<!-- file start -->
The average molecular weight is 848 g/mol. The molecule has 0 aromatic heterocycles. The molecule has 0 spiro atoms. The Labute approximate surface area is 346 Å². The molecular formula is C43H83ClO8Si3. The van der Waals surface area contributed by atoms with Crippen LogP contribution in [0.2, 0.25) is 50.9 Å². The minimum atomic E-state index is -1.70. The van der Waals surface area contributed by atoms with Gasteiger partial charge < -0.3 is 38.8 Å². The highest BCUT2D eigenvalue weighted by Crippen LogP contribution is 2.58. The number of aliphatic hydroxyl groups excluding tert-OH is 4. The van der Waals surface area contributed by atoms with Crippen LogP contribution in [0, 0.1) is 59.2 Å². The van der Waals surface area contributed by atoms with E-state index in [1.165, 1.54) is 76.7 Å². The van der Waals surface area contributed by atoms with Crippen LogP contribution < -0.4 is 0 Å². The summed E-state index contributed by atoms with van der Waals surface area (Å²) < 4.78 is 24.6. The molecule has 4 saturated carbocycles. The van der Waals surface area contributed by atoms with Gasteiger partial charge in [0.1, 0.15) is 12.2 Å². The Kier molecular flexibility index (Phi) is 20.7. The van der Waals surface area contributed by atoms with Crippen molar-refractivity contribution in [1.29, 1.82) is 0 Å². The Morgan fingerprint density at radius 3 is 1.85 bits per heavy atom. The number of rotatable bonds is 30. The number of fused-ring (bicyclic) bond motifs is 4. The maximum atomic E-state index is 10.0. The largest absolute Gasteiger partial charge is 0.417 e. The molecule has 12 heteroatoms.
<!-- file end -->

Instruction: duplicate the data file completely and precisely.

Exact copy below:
The average molecular weight is 848 g/mol. The molecule has 0 aromatic heterocycles. The molecule has 0 spiro atoms. The Labute approximate surface area is 346 Å². The molecular formula is C43H83ClO8Si3. The van der Waals surface area contributed by atoms with Crippen LogP contribution in [0.2, 0.25) is 50.9 Å². The minimum atomic E-state index is -1.70. The van der Waals surface area contributed by atoms with Gasteiger partial charge < -0.3 is 38.8 Å². The highest BCUT2D eigenvalue weighted by Crippen LogP contribution is 2.58. The number of aliphatic hydroxyl groups excluding tert-OH is 4. The van der Waals surface area contributed by atoms with Crippen LogP contribution in [0, 0.1) is 59.2 Å². The van der Waals surface area contributed by atoms with E-state index in [1.165, 1.54) is 76.7 Å². The van der Waals surface area contributed by atoms with Crippen LogP contribution < -0.4 is 0 Å². The summed E-state index contributed by atoms with van der Waals surface area (Å²) < 4.78 is 24.6. The molecule has 4 saturated carbocycles. The van der Waals surface area contributed by atoms with Gasteiger partial charge in [0.1, 0.15) is 12.2 Å². The Kier molecular flexibility index (Phi) is 20.7. The van der Waals surface area contributed by atoms with Crippen molar-refractivity contribution in [1.29, 1.82) is 0 Å². The Morgan fingerprint density at radius 3 is 1.85 bits per heavy atom. The number of rotatable bonds is 30. The number of fused-ring (bicyclic) bond motifs is 4. The maximum atomic E-state index is 10.0. The largest absolute Gasteiger partial charge is 0.417 e. The molecule has 12 heteroatoms.